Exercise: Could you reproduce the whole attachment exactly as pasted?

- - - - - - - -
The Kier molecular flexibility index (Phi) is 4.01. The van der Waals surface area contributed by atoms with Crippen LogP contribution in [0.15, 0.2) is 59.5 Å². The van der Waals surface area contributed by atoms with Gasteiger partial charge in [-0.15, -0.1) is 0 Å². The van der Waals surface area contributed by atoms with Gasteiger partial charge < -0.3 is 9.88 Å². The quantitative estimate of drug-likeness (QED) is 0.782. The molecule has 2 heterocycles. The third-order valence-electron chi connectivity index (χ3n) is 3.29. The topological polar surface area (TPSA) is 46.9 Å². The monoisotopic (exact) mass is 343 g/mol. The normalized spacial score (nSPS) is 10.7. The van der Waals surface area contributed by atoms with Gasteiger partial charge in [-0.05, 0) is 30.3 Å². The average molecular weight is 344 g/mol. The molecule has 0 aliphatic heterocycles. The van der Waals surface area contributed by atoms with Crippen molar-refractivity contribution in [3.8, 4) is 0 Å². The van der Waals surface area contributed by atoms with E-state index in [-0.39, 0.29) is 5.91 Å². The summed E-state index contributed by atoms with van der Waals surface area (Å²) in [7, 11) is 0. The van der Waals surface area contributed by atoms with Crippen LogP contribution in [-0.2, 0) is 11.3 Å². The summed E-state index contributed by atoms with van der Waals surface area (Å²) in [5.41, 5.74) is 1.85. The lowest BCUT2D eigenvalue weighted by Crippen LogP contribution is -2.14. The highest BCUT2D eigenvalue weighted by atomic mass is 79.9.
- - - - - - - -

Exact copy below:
The Kier molecular flexibility index (Phi) is 4.01. The van der Waals surface area contributed by atoms with Crippen LogP contribution in [0.15, 0.2) is 59.5 Å². The van der Waals surface area contributed by atoms with Gasteiger partial charge in [-0.15, -0.1) is 0 Å². The van der Waals surface area contributed by atoms with Gasteiger partial charge < -0.3 is 9.88 Å². The quantitative estimate of drug-likeness (QED) is 0.782. The molecule has 2 heterocycles. The third-order valence-electron chi connectivity index (χ3n) is 3.29. The topological polar surface area (TPSA) is 46.9 Å². The monoisotopic (exact) mass is 343 g/mol. The normalized spacial score (nSPS) is 10.7. The van der Waals surface area contributed by atoms with Gasteiger partial charge in [-0.05, 0) is 30.3 Å². The average molecular weight is 344 g/mol. The molecule has 0 aliphatic heterocycles. The van der Waals surface area contributed by atoms with Crippen molar-refractivity contribution in [3.8, 4) is 0 Å². The van der Waals surface area contributed by atoms with E-state index in [-0.39, 0.29) is 5.91 Å². The summed E-state index contributed by atoms with van der Waals surface area (Å²) in [7, 11) is 0. The van der Waals surface area contributed by atoms with Crippen LogP contribution in [-0.2, 0) is 11.3 Å². The summed E-state index contributed by atoms with van der Waals surface area (Å²) in [5.41, 5.74) is 1.85. The lowest BCUT2D eigenvalue weighted by Crippen LogP contribution is -2.14. The highest BCUT2D eigenvalue weighted by atomic mass is 79.9.